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Job interview - should I go

Discussion in 'Trainee and student teachers' started by Kartoshka, Dec 4, 2011.

  1. Kartoshka

    Kartoshka Established commenter

    Are the teachers at your placement school nice? Mine were always very positive when they heard I had an interview, and were willing to talk through my ideas for the interview lesson and give some advice. If someone at your school could do the same for you, it might help you feel a bit more confident. Also, don't go in there with the hope of getting the job - see it more as a practice for the 'real thing'. That way, if it doesn't go so well it doesn't matter, because you just know what you need to improve for your next interview, rather than worrying about how you messed up your chances at getting that job. I learned a lot from my first interview about what to expect, and was much more confident for my second one as a result. Good luck!
     
  2. barneystinson

    barneystinson New commenter

    Quite frankly I am shocked.
    I think you will regret not going for a multitude of reasons.
     

  3. Qute frankly I think you are wrong.

    I am very glad that I did not go to the interview. I am not far enough in my course to feel comfortable going for job interviews. One of the guys on my course who went for it got it and I knew he would - he had years more experience than the other applicants. I am pleased for him and happy to wait until other jobs become available.
     
  4. MizUnderstood

    MizUnderstood New commenter

    I think it's a shame you didn't go just to know what the whole experience is like, even if you weren't sure about the job I think the opportunity to go through an interview day would have been invaluable for your own personal development. However, if you didn't feel comfortable then maybe you made the best choice.
    I assume from the 'happy to wait for other jobs' comment that you live in an area that has plenty of teaching jobs, or you are willing to move, as the area I live in has only had around 7 jobs advertised in the past 3 months, and unfortunately all of them have had start dates before I have finished my training!! For the next 4 years I am tied to this area (my children are doing GCSEs and A-Levels) so I'm not sure how picky I will get the chance to be when it comes to finding work! It's depressing enough when you see how many fully qualified teachers are on the unemployed forum or look at the stats for trainees that actually get work at the end of their PGCEs....thankfully there is a big Tesco in town that I can shelf-stack at if there aren't any jobs!
     
  5. barneystinson

    barneystinson New commenter

    Wow, for someone who has only just started their PGCE they seem to have a very firm and quite frankly arrogant stance on this situation.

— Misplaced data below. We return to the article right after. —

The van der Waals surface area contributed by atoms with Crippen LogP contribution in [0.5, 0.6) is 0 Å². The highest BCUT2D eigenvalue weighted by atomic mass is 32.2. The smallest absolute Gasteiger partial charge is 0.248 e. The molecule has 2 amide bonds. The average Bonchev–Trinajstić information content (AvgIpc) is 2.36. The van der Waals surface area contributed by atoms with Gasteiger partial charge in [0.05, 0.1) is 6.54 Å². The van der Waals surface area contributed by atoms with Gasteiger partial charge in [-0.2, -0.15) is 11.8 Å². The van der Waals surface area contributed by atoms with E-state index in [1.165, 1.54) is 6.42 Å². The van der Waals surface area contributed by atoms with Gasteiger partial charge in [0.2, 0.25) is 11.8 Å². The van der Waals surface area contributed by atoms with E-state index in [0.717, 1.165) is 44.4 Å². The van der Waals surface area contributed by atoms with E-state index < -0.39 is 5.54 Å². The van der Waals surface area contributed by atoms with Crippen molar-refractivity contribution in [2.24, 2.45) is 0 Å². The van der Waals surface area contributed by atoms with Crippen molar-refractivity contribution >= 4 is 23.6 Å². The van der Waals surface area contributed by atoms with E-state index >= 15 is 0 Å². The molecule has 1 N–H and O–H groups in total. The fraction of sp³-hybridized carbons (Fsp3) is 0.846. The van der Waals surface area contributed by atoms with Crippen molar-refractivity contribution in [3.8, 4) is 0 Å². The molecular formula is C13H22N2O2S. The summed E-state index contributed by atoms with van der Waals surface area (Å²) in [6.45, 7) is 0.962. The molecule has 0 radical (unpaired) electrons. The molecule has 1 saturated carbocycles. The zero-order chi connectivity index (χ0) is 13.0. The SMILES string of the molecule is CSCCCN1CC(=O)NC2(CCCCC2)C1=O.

No-one who has their first teaching interview ever feels they are ready for it, which is one of the reasons you should have gone. You will find in the future that it is very difficult to even get an interview so in that respect you have missed out on a great opportunity. It would have also been a learning experience and given you a real insight into how the interview process works and what is required.
    Unless you're delluded and believe that you will nail your very first teaching interview then it was a massive mistake not going.
    And I suppose a school, with their vast experience in recruiting teachers was "stupid" in even considering you in the first place? Because obviously you know much more about teaching now than people who have worked at schools for years.
    As previously stated, it is very difficult to get a teaching job these days. I was fortunate to get a job from my first interview but from 46 graduates on my course only 4 actually got jobs. So in that sense I think I've been extremely lucky.
    All I can say is good luck.
     
  6. Well I think the tone of your message is very arrogant and unnecessary.
    Clearly you haven't read my posts properly - if you had, you would have seen that part of the reason I didn't go for the interview was due to a lack of confidence, which certainly is not synonymous with arrogance. I am aware that teaching posts are hard to come by, but fortunately I am not restricted by family or geographical ties.I may have missed an opportunity to get interview experience, but I would rather that than go to an interview feeling incredibly unprepared, do badly in my lesson and lose more confidence. I also felt that as I did not want the job, it would be better for my interview place to go to someone who actually did.
     

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